Then the numbness of the steady rain and the mist rising off the water had worn off, and he moved, for the first time without feeling the strange clumsiness of being in a body that was not quite his own. The water was an icy shock at first, and burned in his nostrils, stung his eyes as he searched frantically for a sight of the other boy's body, but necessity had made him numb, and Yami didn't allow himself to be distracted. There! -- blurry tendrils of chestnut hair turned a ghastly blue by the murky grey-green water.

He reached out frantically for the pale face he saw, sinking almost teasingly slowly towards the gravel bottom of the stream, but the tips of his fingers brushed an icy cheekbone and that was all before Kaiba was out of his reach and he was kicking back to the surface. It almost hurt to breathe again, and then once he'd gotten the oxygen in his lungs he didn't want to go back under, but he forced himself, and this time he managed to get straight to the bottom. Kaiba was still, deathly still, but at least he didn't fight his rescuer, just sort of falling bonelessly through the water; Yami seized hold this time, catching him around the waist and fighting his way back to the surface with the body in tow. It took some doing, as Kaiba was half again his size, and the heavy jacket and boots weighted him down, but he made it, choking for air and shivering with the cold.

He shoved Kaiba onto the riverbank without the luxury of gentleness, thinking only of getting him out of the water and not particularly caring what that entailed. The boy was like a broken puppet, the strings snapped and limbs limp and hopelessly tangled; it took some work for Yami to get arms and legs sorted. Then he was hoisting himself out, scrabbling at the muddy edge with his fingernails. It'd been much easier to push Kaiba up than to pull himself out, but he managed it, although he was filthy now, mud smeared all over his borrowed shirt and pants, as well as caked under his fingernails. He didn't mind it, having seen much worse, but a nagging guilt reminded him exactly what borrowed meant, and that he'd have to explain to Yuugi that he'd ruined his clothes.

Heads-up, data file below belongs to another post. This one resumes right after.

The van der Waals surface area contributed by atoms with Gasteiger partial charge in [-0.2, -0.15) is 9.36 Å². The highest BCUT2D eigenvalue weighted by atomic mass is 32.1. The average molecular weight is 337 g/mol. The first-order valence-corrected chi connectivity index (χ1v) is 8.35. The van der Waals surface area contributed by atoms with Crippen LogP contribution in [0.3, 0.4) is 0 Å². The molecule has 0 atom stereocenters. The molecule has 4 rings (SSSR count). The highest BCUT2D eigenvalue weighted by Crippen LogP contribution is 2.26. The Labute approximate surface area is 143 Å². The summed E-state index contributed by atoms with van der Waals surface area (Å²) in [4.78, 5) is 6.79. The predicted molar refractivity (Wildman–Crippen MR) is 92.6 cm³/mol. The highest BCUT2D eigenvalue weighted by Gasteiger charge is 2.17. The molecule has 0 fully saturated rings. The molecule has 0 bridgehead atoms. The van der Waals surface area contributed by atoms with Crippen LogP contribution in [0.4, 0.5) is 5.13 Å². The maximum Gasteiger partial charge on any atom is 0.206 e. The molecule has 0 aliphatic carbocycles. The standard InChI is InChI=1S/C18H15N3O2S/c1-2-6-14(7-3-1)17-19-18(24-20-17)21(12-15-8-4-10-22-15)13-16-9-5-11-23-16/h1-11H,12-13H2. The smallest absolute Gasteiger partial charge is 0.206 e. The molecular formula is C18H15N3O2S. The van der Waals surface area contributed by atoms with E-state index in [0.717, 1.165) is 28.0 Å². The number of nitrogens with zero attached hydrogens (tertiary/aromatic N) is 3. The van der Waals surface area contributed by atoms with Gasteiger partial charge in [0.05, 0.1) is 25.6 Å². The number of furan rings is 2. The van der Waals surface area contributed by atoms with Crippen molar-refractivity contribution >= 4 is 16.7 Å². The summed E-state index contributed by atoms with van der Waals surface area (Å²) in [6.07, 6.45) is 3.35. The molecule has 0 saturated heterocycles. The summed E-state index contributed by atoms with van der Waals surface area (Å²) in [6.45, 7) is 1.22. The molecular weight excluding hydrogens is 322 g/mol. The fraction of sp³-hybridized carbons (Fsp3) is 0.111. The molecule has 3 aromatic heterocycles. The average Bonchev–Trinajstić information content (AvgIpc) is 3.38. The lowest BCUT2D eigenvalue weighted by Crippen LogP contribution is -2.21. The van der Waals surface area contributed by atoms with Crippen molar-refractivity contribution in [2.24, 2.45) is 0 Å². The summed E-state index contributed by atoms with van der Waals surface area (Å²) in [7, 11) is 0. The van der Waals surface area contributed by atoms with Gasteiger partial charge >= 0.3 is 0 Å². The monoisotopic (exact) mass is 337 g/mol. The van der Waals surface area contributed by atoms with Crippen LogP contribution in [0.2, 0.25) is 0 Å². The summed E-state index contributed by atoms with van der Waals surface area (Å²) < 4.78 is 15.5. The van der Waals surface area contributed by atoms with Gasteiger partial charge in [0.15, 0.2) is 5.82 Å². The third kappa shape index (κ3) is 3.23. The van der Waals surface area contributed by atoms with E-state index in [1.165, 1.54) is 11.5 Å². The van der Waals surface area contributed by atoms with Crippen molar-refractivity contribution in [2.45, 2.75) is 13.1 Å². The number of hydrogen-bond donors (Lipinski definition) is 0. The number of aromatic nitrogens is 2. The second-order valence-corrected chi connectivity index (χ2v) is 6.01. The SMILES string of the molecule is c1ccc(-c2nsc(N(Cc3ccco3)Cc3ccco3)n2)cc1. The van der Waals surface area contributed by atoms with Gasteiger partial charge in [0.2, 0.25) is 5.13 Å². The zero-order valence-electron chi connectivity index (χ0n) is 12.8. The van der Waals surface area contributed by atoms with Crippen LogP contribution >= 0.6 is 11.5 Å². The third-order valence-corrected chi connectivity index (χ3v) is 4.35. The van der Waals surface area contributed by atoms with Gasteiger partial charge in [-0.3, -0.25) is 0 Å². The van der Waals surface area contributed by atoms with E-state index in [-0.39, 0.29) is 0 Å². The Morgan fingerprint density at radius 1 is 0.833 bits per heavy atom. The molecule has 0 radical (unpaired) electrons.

Funny sort of thing to focus on when Kaiba still hadn't moved, not even to shiver. It froze in his mind again, that image of him careening so smoothly backwards, and then he was near to panic again, instinct taking over. "Kaiba!" He shook the boy's shoulders hard, but got no response. "Seto Kaiba! Kaiba, get up!"

It shouldn't have worked; Kaiba was surely too far gone, and he'd hesitated too long before jumping in after. But Kaiba stirred, his eyes flicking open after a moment; Yami moved to help him sit up, but was shoved back quickly. He understood why a second later as Kaiba rolled onto his knees and started coughing up water, all that boneless grace gone in an instant as his shoulders jerked and his whole body shuddered with the retching. But in inimitable Kaiba style, a moment later he'd wiped his mouth delicately with the back of his hand, and was fixing Yami with the hard glare that had become his most neutral expression.

"I thought you were drowning," he offered by way of explanation, still a little fazed. Kaiba's eyes narrowed to slits, but he said nothing, which was hardly unusual. "Thought you had drowned, actually. I'm glad you're all right."

He spent a moment digesting that, but then his face relaxed slightly, changing from visible hostility to something more bland, a carefully detached mask. "I've already died in your arms once," Kaiba said, with a bitterness in his voice that belied the softer expression that was coming onto his face. That moment, that duel, had been one of the few times they'd been allied in all senses of the word. But the momentary deference to past events was gone an instant later. "I wasn't planning on a repeat performance."

"Are you all right, then?" It felt strange to ask that of someone so viciously self-sufficient, but Kaiba looked so pale, with his lips a shade of frightening lavender, and it needed to be asked.

Surprisingly, Kaiba just inclined his head a fraction of an inch in a nod, letting the question pass. Instead, he looked oddly quizzical himself, as if there were something on the tip of his tongue he was trying to puzzle out. "It's you, isn't it? The other one. Why're you out? I'd have expected that if it were anyone, it would be him. The whole compassionate hero piece is more his style than yours."

Yami scoffed; the words weren't meant to hurt, and he could ignore the edge on them. "Our rivalry hardly means I'd let you drown."

Seto Kaiba could be scathing when he wanted to be, but this wasn't it, not by a long shot. This was the sort of annoyed hiss a cat gave when it was sunning itself and someone jostled it. Cats though, they tended to change course quickly, to begin nuzzling up close in hopes of petting and rewards even as one was still spooked by their hissing, and Yami wasn't sure how far that comparison carried. He wasn't sure he even wanted to think about it.